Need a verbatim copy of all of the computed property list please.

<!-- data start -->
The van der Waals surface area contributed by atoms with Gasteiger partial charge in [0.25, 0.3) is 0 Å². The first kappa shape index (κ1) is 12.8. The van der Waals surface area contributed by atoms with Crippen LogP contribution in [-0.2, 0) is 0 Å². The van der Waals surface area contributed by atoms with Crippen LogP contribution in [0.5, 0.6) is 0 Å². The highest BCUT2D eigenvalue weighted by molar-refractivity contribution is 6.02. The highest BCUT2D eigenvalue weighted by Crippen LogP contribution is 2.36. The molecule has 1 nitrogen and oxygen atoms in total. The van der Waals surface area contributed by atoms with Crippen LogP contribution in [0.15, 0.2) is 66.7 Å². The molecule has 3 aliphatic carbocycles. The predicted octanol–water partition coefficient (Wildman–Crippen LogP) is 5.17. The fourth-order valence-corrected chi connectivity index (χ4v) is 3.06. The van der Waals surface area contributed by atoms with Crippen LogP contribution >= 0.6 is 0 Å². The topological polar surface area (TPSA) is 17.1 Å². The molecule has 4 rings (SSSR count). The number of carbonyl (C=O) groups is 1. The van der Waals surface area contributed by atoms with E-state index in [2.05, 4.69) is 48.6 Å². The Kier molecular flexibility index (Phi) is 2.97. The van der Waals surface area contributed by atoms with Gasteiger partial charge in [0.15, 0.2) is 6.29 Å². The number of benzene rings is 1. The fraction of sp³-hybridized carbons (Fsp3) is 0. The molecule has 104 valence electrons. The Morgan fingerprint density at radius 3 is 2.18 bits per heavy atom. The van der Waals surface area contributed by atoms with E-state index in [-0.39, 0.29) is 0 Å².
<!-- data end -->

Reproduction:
The van der Waals surface area contributed by atoms with Gasteiger partial charge in [0.25, 0.3) is 0 Å². The first kappa shape index (κ1) is 12.8. The van der Waals surface area contributed by atoms with Crippen LogP contribution in [-0.2, 0) is 0 Å². The van der Waals surface area contributed by atoms with Crippen LogP contribution in [0.5, 0.6) is 0 Å². The highest BCUT2D eigenvalue weighted by molar-refractivity contribution is 6.02. The highest BCUT2D eigenvalue weighted by Crippen LogP contribution is 2.36. The molecule has 1 nitrogen and oxygen atoms in total. The van der Waals surface area contributed by atoms with Crippen LogP contribution in [0.15, 0.2) is 66.7 Å². The molecule has 3 aliphatic carbocycles. The predicted octanol–water partition coefficient (Wildman–Crippen LogP) is 5.17. The fourth-order valence-corrected chi connectivity index (χ4v) is 3.06. The van der Waals surface area contributed by atoms with Crippen LogP contribution >= 0.6 is 0 Å². The topological polar surface area (TPSA) is 17.1 Å². The molecule has 4 rings (SSSR count). The number of carbonyl (C=O) groups is 1. The van der Waals surface area contributed by atoms with E-state index in [2.05, 4.69) is 48.6 Å². The Kier molecular flexibility index (Phi) is 2.97. The van der Waals surface area contributed by atoms with Gasteiger partial charge in [0.15, 0.2) is 6.29 Å². The number of benzene rings is 1. The fraction of sp³-hybridized carbons (Fsp3) is 0. The molecule has 104 valence electrons. The Morgan fingerprint density at radius 3 is 2.18 bits per heavy atom. The van der Waals surface area contributed by atoms with E-state index in [-0.39, 0.29) is 0 Å².